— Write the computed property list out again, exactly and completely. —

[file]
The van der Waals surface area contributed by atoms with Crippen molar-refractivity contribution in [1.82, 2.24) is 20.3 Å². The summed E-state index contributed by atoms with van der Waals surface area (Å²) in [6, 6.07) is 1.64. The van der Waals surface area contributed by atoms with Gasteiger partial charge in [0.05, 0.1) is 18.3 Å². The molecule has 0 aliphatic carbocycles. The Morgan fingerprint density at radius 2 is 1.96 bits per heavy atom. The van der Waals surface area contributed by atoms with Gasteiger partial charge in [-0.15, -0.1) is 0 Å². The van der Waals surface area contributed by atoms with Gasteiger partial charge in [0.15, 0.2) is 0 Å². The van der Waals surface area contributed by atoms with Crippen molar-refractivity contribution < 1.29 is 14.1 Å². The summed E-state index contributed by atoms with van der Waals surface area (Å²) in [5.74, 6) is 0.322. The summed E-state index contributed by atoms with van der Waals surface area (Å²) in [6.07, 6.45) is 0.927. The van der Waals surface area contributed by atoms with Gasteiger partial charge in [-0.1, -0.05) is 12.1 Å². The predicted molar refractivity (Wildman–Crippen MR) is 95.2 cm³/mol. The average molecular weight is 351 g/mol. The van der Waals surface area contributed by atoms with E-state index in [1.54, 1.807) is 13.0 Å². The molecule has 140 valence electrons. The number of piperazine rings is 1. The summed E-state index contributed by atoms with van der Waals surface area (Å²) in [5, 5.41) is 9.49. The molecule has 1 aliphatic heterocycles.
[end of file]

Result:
The van der Waals surface area contributed by atoms with Crippen molar-refractivity contribution in [1.82, 2.24) is 20.3 Å². The summed E-state index contributed by atoms with van der Waals surface area (Å²) in [6, 6.07) is 1.64. The van der Waals surface area contributed by atoms with Gasteiger partial charge in [0.05, 0.1) is 18.3 Å². The molecule has 0 aliphatic carbocycles. The Morgan fingerprint density at radius 2 is 1.96 bits per heavy atom. The van der Waals surface area contributed by atoms with Gasteiger partial charge in [-0.15, -0.1) is 0 Å². The van der Waals surface area contributed by atoms with Gasteiger partial charge in [0.15, 0.2) is 0 Å². The van der Waals surface area contributed by atoms with Crippen molar-refractivity contribution < 1.29 is 14.1 Å². The summed E-state index contributed by atoms with van der Waals surface area (Å²) in [5.74, 6) is 0.322. The summed E-state index contributed by atoms with van der Waals surface area (Å²) in [6.07, 6.45) is 0.927. The van der Waals surface area contributed by atoms with Gasteiger partial charge in [-0.1, -0.05) is 12.1 Å². The predicted molar refractivity (Wildman–Crippen MR) is 95.2 cm³/mol. The average molecular weight is 351 g/mol. The van der Waals surface area contributed by atoms with E-state index in [1.54, 1.807) is 13.0 Å². The molecule has 140 valence electrons. The number of piperazine rings is 1. The summed E-state index contributed by atoms with van der Waals surface area (Å²) in [5, 5.41) is 9.49. The molecule has 1 aliphatic heterocycles.